CDC Removes Some Information About Hydroxychloroquine From Website

April 8, 2020 Updated: April 10, 2020

A federal health agency removed several paragraphs of information about hydroxychloroquine from its website, including recommended dosing information.

Hydroxychloroquine, a drug used to treat malaria and lupus, has shown promising results in early trials against COVID-19, the disease caused by the CCP (Chinese Communist Party) virus, commonly known as the novel coronavirus.

The Centers for Disease Control and Prevention (CDC) said last month that hydroxychloroquine was being used in hospitals to treat COVID-19 patients. It later added information about dosing, based on recommendations from some clinicians.

“Although optimal dosing and duration of hydroxychloroquine for treatment of COVID-19 are unknown, some U.S. clinicians have reported anecdotally different hydroxychloroquine dosing such as: 400mg BID on day one, then daily for 5 days; 400 mg BID on day one, then 200mg BID for 4 days; 600 mg BID on day one, then 400mg daily on days 2-5,” it stated.

Four paragraphs of information about hydroxychloroquine and the closely related drug chloroquine were included by the agency. Three of those paragraphs were removed on April 7, including the information about dosing. The agency cut 409 words to 56.

Epoch Times Photo
A view taken on March 20, 2020 in Cremona, southeast of Milan, shows volunteers looking on during the opening of a newly operative field hospital for CCP virus patients, financed by US evangelical Christian disaster relief NGO Samaritans Purse. (Miguel Medine/AFP via Getty Images)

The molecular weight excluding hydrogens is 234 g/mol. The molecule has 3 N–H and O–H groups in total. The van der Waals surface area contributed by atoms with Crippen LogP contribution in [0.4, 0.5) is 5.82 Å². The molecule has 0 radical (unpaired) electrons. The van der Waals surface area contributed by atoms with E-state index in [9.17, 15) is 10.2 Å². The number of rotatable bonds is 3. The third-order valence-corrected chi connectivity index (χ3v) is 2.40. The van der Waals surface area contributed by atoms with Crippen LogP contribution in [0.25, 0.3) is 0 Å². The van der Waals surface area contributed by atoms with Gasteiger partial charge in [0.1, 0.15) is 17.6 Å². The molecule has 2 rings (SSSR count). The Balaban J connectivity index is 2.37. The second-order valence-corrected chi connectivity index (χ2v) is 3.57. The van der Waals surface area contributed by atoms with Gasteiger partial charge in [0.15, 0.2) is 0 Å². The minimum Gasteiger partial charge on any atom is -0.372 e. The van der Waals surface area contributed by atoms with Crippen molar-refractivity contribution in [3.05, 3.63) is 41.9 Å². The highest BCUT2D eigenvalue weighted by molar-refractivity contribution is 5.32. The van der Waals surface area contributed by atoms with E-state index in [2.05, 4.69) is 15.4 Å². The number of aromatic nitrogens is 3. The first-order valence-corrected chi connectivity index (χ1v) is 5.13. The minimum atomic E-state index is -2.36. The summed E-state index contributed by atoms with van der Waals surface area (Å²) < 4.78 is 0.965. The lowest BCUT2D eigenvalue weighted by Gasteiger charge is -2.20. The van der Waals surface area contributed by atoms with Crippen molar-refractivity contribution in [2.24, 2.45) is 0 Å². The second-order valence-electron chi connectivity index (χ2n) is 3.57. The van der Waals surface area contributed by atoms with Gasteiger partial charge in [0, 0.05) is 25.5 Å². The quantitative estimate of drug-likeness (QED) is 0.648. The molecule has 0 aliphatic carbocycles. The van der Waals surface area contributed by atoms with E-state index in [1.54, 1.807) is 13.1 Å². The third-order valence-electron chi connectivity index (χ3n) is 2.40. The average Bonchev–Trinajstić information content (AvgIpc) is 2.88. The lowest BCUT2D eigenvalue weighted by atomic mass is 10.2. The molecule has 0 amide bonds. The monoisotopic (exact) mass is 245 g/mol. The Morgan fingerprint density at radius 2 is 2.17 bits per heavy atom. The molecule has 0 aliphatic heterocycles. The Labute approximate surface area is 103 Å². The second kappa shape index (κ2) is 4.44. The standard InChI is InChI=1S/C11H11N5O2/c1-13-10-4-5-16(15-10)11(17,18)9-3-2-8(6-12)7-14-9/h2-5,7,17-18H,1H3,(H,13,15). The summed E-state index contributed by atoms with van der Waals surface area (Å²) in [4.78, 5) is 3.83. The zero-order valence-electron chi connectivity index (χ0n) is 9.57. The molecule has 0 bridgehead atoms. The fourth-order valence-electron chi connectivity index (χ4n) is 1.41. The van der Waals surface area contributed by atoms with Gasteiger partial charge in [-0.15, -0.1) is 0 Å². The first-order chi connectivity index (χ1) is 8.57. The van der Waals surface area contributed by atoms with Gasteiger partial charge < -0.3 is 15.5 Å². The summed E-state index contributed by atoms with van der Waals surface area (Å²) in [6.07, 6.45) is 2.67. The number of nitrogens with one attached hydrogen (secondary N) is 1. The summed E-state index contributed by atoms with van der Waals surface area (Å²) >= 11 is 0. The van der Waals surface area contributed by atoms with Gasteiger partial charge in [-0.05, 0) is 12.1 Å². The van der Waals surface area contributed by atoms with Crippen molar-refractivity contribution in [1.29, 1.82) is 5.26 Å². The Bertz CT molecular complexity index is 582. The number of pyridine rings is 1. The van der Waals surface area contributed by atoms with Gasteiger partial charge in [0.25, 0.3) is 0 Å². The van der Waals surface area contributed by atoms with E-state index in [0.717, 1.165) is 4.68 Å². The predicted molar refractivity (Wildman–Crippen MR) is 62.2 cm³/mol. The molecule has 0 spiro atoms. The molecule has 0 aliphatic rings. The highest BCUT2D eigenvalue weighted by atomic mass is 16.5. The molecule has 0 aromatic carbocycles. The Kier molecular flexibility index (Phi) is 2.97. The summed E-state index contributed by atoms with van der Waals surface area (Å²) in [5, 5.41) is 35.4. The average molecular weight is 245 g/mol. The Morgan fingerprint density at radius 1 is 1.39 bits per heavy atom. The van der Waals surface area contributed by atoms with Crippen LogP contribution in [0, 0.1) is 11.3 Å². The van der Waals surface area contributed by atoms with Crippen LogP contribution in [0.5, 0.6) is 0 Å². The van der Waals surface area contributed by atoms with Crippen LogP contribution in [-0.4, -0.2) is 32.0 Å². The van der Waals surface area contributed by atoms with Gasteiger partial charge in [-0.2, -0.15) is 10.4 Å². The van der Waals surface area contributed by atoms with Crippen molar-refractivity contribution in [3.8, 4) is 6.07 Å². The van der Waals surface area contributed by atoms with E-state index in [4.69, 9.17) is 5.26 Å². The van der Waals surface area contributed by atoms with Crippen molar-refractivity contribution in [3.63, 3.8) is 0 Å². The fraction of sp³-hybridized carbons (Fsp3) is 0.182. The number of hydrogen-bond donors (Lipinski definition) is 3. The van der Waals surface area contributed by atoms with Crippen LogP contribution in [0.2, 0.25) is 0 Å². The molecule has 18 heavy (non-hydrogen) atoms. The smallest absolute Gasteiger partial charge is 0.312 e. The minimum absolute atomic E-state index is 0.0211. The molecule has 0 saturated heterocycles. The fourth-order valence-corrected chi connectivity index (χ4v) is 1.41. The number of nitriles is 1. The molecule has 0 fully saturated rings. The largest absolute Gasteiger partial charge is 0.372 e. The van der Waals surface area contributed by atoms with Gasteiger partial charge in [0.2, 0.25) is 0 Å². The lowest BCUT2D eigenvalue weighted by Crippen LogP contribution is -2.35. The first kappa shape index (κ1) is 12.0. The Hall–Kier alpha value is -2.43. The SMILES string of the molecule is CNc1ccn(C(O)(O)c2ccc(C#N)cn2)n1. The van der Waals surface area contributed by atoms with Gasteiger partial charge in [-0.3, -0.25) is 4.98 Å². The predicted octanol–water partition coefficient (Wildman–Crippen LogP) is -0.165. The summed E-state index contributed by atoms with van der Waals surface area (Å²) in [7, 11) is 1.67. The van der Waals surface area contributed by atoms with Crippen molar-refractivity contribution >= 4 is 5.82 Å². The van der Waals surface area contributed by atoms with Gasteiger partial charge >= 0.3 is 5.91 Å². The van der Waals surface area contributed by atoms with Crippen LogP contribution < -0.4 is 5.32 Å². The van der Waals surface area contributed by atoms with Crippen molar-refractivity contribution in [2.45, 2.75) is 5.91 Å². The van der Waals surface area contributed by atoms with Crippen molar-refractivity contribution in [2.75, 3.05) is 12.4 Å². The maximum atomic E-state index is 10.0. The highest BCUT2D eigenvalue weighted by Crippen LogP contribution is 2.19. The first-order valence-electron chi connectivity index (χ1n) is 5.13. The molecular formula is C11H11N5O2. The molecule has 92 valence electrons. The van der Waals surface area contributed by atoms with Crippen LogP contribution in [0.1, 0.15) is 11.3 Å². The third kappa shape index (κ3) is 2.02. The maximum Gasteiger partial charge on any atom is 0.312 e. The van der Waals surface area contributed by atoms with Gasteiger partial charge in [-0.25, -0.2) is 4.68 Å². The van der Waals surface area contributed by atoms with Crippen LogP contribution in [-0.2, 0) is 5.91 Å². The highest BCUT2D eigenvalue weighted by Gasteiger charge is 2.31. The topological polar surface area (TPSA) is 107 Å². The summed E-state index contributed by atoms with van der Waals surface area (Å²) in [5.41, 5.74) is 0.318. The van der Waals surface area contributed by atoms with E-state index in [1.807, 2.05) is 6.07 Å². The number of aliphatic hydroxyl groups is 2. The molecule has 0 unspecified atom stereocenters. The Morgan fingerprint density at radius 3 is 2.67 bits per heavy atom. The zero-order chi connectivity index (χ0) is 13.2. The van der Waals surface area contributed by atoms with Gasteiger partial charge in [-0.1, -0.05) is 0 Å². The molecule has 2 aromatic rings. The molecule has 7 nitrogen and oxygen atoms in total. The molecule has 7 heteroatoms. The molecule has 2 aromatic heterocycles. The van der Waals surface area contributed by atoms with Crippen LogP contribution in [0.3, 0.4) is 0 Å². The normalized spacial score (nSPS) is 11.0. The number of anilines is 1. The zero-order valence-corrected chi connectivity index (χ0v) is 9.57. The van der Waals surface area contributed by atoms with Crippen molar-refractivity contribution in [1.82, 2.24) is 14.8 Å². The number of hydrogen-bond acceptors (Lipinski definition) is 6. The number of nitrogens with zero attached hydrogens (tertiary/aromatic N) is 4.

The page before the change was captured on the Internet Archive’s Wayback Machine while the updated webpage is here.

The CDC didn’t immediately respond to a request for comment.

Several paragraphs about remdesivir, an experimental drug also being explored for use against COVID-19, were also removed.

Hydroxychloroquine is being prescribed across the nation, according to doctors, and a number of stories have emerged attesting to its alleged efficacy, including a lawmaker in Michigan. On the other hand, some medical professionals have said there isn’t enough proof to attribute the recovery of some patients to the drug, cautioning people to wait until clinical trials are finished.

Worldwide movement on the drug includes India banning its export and advising healthcare workers to take it as a prophylactic; Hungary banning its export; and Bahrain saying it has proven effective. Doctors across 30 nations rated the drug as the most effective treatment against COVID-19.

The United States obtained 29 million doses of hydroxychloroquine and the Food and Drug Administration issued an emergency use authorization for the drug and chloroquine for treatment of COVID-19 patients in hospitals.

The updated CDC page points people to the administration’s authorization as well as a website that contains information about clinical trials.

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